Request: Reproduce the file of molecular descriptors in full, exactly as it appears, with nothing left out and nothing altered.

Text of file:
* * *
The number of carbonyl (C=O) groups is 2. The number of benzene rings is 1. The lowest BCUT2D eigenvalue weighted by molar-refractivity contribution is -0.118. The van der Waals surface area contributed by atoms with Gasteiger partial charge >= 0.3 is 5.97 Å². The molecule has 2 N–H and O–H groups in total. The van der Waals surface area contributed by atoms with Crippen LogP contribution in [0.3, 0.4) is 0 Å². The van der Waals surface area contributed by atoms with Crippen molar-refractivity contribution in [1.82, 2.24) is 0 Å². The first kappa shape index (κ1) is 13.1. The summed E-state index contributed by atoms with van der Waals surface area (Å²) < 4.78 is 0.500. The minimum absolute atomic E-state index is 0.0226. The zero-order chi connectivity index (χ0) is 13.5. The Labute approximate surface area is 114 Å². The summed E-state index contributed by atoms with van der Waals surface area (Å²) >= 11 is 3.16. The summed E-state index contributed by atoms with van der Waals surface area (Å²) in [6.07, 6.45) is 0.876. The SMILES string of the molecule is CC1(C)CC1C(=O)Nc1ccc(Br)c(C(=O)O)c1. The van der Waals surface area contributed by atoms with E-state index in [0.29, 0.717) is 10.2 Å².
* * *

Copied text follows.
The number of carbonyl (C=O) groups is 2. The number of benzene rings is 1. The lowest BCUT2D eigenvalue weighted by molar-refractivity contribution is -0.118. The van der Waals surface area contributed by atoms with Gasteiger partial charge >= 0.3 is 5.97 Å². The molecule has 2 N–H and O–H groups in total. The van der Waals surface area contributed by atoms with Crippen LogP contribution in [0.3, 0.4) is 0 Å². The van der Waals surface area contributed by atoms with Crippen molar-refractivity contribution in [1.82, 2.24) is 0 Å². The first kappa shape index (κ1) is 13.1. The summed E-state index contributed by atoms with van der Waals surface area (Å²) < 4.78 is 0.500. The minimum absolute atomic E-state index is 0.0226. The zero-order chi connectivity index (χ0) is 13.5. The Labute approximate surface area is 114 Å². The summed E-state index contributed by atoms with van der Waals surface area (Å²) >= 11 is 3.16. The summed E-state index contributed by atoms with van der Waals surface area (Å²) in [6.07, 6.45) is 0.876. The SMILES string of the molecule is CC1(C)CC1C(=O)Nc1ccc(Br)c(C(=O)O)c1. The van der Waals surface area contributed by atoms with E-state index in [0.29, 0.717) is 10.2 Å².